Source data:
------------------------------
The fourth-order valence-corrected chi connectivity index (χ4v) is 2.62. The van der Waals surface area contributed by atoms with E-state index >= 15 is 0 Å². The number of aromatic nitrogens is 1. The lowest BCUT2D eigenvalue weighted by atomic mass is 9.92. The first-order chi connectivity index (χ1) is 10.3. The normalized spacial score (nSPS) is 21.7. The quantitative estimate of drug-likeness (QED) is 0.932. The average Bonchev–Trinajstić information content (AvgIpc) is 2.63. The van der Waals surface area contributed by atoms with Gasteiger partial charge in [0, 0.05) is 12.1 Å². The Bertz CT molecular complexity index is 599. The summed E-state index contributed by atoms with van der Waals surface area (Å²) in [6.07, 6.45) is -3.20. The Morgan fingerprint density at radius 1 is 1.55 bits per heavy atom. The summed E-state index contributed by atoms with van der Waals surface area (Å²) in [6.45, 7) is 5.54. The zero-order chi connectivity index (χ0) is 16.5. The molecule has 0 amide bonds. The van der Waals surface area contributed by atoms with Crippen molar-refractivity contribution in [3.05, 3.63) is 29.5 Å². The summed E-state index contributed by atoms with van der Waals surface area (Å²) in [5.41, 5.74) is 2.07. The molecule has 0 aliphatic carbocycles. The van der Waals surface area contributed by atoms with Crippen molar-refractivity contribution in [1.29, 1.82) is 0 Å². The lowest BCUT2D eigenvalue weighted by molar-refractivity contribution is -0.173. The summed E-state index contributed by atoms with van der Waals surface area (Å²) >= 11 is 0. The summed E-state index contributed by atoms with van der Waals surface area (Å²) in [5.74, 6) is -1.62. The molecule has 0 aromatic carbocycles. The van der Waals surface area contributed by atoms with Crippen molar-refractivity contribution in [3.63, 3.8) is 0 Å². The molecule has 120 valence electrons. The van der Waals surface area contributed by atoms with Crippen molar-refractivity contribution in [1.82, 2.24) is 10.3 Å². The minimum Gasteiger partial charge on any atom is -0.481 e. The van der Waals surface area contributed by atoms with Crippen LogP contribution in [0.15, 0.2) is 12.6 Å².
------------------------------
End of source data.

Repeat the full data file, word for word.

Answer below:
The fourth-order valence-corrected chi connectivity index (χ4v) is 2.62. The van der Waals surface area contributed by atoms with E-state index >= 15 is 0 Å². The number of aromatic nitrogens is 1. The lowest BCUT2D eigenvalue weighted by atomic mass is 9.92. The first-order chi connectivity index (χ1) is 10.3. The normalized spacial score (nSPS) is 21.7. The quantitative estimate of drug-likeness (QED) is 0.932. The average Bonchev–Trinajstić information content (AvgIpc) is 2.63. The van der Waals surface area contributed by atoms with Gasteiger partial charge in [0, 0.05) is 12.1 Å². The Bertz CT molecular complexity index is 599. The summed E-state index contributed by atoms with van der Waals surface area (Å²) in [6.07, 6.45) is -3.20. The Morgan fingerprint density at radius 1 is 1.55 bits per heavy atom. The summed E-state index contributed by atoms with van der Waals surface area (Å²) in [6.45, 7) is 5.54. The zero-order chi connectivity index (χ0) is 16.5. The molecule has 0 amide bonds. The van der Waals surface area contributed by atoms with Crippen molar-refractivity contribution in [3.05, 3.63) is 29.5 Å². The summed E-state index contributed by atoms with van der Waals surface area (Å²) in [5.41, 5.74) is 2.07. The molecule has 0 aliphatic carbocycles. The van der Waals surface area contributed by atoms with Crippen molar-refractivity contribution in [1.29, 1.82) is 0 Å². The lowest BCUT2D eigenvalue weighted by molar-refractivity contribution is -0.173. The summed E-state index contributed by atoms with van der Waals surface area (Å²) >= 11 is 0. The summed E-state index contributed by atoms with van der Waals surface area (Å²) in [5.74, 6) is -1.62. The molecule has 0 aromatic carbocycles. The van der Waals surface area contributed by atoms with Crippen molar-refractivity contribution in [3.63, 3.8) is 0 Å². The molecule has 120 valence electrons. The van der Waals surface area contributed by atoms with Crippen molar-refractivity contribution in [1.82, 2.24) is 10.3 Å². The minimum Gasteiger partial charge on any atom is -0.481 e. The van der Waals surface area contributed by atoms with Crippen LogP contribution in [0.15, 0.2) is 12.6 Å².